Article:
Author Archive Andrew Knotts

ByAndrew Knotts

Survey of Scientific Computing Coming Aug. 7th – 11th

CACDS is pleased to announce a 5-day, hands-on workshop in various aspects of High performance Computing hosted right here at the University of Houston.  The workshop will be hosted in Room 200 in Philip G. Hoffman Hall (PGH).  Among the topics that will be discussed are: Linux, Python, OpenMP, OpenMP, Machine Learning, R-Language, and much more!  Please make sure you register to join us for this free event!

Register here: https://www.cacds.uh.edu/education/summer-training/

 

ByAndrew Knotts

Dr. Pengzhi Zhang Featured in the Biophysical Journal

Our own Dr. Zhang was featured on the cover of the Biophysical Journal.  Zhang, who earned his Ph.D. from UH now works as a research scientist at CACDS.

Congratulations to Dr. Zhang and keep up the good work!

ByAndrew Knotts

Dr. Prosperetti Wins International Acclaim

Our own Director, Dr. Andrea Prosperetti, is now an international winner of the Cataldo Agostinelli e Angiola Gili Agostinelli International Prize.  This prize is given by the Academia dei Lincei in Rome, Italy.  This organization was founded in 1603 and one of its early members was Galileo Galilei.  This honor, bestowed on Dr. Prosperetti, will be added to his resume alongside others like Distinguished Professor of mechanical engineering at UH, the Berkhoff Professor of applied physics at the University of Twente, and elected member of the National Academy of Engineering.

We are very proud to have this amazing scientist at the head of our proud organization, and look forward to his continued work!

You can read the Cullen College of Engineering article HERE

ByAndrew Knotts

XSEDE HPC Summer Bootcamp June 6-9!

CACDS is pleased to be hosting XSEDE’s Summer Bootcamp from June 6-9, 2017 in PGH 200.

This 4 day event will include MPI, OpenMP, OpenACC and accelerators. This event will be presented using the Wide Area Classroom(WAC) training platform and will conclude with a special hybrid exercise contest that will challenge the students to apply their skills over the following 3 weeks and be awarded the Fourth Annual XSEDE Summer Boot Camp Championship Trophy.  In addition, an XSEDE Badge will be available to those who complete the Challenge.

Register Herehttps://www.xsede.org/web/xup/course-calendar/-/training-user/class/559/session/1278 

The agenda is as follows:

Tuesday June 6
10:00 Welcome
10:15 Computing Environment
10:45 Intro to Parallel Computing
11:30 Intro to OpenMP
12:30 Lunch break
1:30 Exercise 1     (zip folder of all exercises)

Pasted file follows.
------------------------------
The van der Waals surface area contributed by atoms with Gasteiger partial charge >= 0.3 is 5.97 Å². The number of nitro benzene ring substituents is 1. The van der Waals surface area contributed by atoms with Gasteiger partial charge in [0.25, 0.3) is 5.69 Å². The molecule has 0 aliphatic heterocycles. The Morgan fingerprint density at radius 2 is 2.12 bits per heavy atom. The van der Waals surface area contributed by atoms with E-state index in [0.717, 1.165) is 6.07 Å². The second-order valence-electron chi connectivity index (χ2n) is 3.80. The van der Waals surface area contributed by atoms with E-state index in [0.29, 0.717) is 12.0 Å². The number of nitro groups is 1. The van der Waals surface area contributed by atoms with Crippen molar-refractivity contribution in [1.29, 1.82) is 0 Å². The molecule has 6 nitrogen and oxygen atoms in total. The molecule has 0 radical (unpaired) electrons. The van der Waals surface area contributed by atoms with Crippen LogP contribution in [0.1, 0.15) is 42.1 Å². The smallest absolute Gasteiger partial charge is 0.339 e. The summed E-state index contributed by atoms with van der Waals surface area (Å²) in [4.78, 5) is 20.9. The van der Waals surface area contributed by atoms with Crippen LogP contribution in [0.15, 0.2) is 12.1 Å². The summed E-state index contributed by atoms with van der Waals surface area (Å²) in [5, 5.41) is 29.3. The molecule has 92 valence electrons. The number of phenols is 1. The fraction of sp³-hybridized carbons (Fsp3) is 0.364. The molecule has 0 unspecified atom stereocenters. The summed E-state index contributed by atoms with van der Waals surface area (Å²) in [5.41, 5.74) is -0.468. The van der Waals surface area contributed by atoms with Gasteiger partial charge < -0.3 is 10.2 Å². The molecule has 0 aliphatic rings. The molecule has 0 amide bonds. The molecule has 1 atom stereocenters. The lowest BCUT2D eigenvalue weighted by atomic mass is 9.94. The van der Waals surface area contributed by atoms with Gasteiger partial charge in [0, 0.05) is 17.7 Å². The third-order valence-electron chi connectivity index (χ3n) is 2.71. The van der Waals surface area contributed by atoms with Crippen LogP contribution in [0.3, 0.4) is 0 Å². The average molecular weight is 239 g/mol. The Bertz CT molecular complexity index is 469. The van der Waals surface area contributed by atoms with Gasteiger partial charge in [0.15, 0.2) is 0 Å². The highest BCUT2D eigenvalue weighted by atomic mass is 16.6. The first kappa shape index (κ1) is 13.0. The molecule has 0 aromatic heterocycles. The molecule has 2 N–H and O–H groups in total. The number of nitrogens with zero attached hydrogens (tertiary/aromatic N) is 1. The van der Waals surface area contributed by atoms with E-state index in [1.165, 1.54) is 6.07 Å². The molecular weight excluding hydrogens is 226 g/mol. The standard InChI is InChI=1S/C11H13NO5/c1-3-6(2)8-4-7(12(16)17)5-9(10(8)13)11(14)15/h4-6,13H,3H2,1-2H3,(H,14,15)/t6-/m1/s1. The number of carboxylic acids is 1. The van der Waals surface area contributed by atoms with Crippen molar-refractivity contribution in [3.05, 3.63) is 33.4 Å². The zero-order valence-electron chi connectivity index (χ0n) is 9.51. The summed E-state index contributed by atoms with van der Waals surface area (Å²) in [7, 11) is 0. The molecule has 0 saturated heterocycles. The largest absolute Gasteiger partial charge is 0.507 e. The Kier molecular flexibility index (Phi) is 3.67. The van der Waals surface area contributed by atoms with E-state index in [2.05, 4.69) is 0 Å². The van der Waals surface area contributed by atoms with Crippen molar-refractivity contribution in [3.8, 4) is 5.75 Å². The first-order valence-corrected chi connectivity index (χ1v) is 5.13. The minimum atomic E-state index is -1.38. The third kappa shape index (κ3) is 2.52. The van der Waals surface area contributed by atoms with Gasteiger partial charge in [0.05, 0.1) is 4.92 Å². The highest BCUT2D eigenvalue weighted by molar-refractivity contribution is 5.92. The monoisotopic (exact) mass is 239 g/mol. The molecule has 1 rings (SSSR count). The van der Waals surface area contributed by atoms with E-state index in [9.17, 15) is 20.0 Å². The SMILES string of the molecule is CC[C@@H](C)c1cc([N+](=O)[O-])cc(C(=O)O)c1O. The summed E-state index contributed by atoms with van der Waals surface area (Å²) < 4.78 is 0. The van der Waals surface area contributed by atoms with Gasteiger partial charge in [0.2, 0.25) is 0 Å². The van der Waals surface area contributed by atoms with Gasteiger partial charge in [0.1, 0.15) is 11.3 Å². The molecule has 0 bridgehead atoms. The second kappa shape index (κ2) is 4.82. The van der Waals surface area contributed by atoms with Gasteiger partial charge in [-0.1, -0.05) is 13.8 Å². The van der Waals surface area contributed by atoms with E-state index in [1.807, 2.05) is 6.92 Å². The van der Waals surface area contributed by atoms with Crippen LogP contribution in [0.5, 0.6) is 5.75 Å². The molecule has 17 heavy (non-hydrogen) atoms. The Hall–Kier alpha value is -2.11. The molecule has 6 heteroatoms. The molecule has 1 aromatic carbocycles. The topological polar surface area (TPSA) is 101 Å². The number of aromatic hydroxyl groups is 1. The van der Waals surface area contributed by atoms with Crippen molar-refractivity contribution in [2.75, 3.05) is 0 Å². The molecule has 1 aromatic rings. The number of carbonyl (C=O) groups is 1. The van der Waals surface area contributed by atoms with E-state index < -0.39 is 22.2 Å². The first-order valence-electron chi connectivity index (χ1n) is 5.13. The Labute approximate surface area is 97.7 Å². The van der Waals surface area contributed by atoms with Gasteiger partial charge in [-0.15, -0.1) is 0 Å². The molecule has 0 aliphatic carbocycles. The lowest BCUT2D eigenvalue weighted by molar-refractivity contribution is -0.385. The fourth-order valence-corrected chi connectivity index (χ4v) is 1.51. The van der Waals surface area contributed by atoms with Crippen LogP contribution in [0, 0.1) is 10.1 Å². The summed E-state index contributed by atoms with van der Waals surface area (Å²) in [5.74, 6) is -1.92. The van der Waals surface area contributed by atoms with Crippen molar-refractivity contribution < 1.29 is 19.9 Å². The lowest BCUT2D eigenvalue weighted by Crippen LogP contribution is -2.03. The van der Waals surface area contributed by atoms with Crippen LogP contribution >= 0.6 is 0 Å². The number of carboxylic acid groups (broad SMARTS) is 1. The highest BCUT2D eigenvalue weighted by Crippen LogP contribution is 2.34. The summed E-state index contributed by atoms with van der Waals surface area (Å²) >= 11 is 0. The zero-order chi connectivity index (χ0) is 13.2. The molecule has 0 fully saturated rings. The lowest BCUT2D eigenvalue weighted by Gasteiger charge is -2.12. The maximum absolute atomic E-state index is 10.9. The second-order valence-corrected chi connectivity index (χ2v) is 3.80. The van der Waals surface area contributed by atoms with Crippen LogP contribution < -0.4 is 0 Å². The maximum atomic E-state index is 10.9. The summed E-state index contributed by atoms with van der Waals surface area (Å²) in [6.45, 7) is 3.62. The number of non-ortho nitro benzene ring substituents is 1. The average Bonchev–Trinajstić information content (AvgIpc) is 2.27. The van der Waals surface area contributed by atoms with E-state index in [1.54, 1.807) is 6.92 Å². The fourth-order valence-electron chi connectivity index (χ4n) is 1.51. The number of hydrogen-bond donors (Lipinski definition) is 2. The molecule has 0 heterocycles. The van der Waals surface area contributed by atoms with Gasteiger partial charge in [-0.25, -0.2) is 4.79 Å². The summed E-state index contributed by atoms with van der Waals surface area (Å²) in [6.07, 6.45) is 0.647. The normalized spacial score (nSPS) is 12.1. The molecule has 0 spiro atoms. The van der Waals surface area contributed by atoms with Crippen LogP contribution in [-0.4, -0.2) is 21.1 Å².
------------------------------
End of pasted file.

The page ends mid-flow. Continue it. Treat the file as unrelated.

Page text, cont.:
2:15 More OpenMP
3:30 Exercise 2
4:00 Adjourn
Wednesday June 7
10:00 Intro to OpenACC
11:00 Exercise 1
11:30 Introduction to OpenACC (cont.)
12:00 Lunch break
1:00 Exercise 2
1:45 Introduction to OpenACC (cont.)
2:00 Using OpenACC with CUDA Libraries
2:30 Advanced OpenACC
3:00 OpenMP 4.0 Sneak Peek
4:00 Adjourn
Thursday June 8
10:00 Introduction to MPI
12:00 Lunch break
1:00 Intro exercises
2:10 Intro exercises review
2:15 Scalable Programming: Laplace code
2:45 Laplace Exercise
4:00 Adjourn
Friday June 9
10:00 Laplace Exercise (Cont)
11:30 Laplace Solution
12:00 Lunch break
1:00 Advanced MPI
2:00 Outro to Parallel Computing
3:00 Parallel Tools
3:20 Hybrid Computing
3:40 Hybrid Competition
4:00 Adjourn

 

ByAndrew Knotts

XSEDE Big Data Workshop May 18-19

Thursday and Friday, May 18-19, 2017 from 10am-4pm in PGH 200

CACDS has worked with XSEDE (Extreme Science and Engineering Discovery Environment) and Pittsburgh Supercomputing Center (PSC) to host intriguing and informative Big Data Workshops. These workshops have attracted many people from around the Houston community, such as researchers from MD Anderson Cancer Center, Baylor College of Medicine, as well as students, postdocs, and faculty from Chemistry, Biology, Computer Science, and Electrical Engineering. CACDS will be hosting the 2-day long Big Data workshop hosted by XSEDE and we look forward to seeing everyone in PGH 200 for this event.

This workshop will focus on topics such as Hadoop and Spark and will be presented using the Wide Area Classroom(WAC) training platform.

ByAndrew Knotts

Dr. Lars Grabow wins Award for Research Excellence

Dr. Lars Grabow has won the 2017 Research and Scholarship Excellence Award at the Assistant Professor level.  Dr. Grabow is also going to be featured on the cover of the September issue of Chem Cat Chem.  The graphic on the cover was developed by our own Dr. Martin Huarte-Espinosa.  The image shows the charge density difference in the transition state of methane activation over a single crystal Pd(100) surface as obtained from electronic structure simulations.

CACDS would like to congratulate Dr. Grabow on both of these honors and we look forward to even more in the future!

ByAndrew Knotts

New ON DEMAND CACDS Courses

Do you have an issue involving High Performance Computing?  Do you need explanations about Python, MATLAB, Cuda, or other programs?  Do you just want to know more about the exciting world of High Performance Computing?  Well great news!  Help is only a knock, phone call, or email away.

The Center for Advanced Computing and Data Systems is proud to announce the addition of On Demand Courses to our already extensive list of training opportunities.  With On Demand Courses, all you have to do is get in touch with a member of our Technical Team, and they will guide you through whatever issue you are having.  You can send them an email, make a phone call, or drop by our new offices in the Multi-Disciplinary Research and Engineering Building (MREB Suite 205).

You can get in touch with the Technical Team RIGHT HERE!

We look forward to helping you out with any questions you have!  Just drop us a line!

ByAndrew Knotts

Electrical and Physical Characterization of Nano- and Non-Linear Devices for Future Computing

March 28, 2017 from 12-1pm in PGH 216

Presenter: R. Stan Williams, Quantum Science Research Laboratory at Hewlett-Packard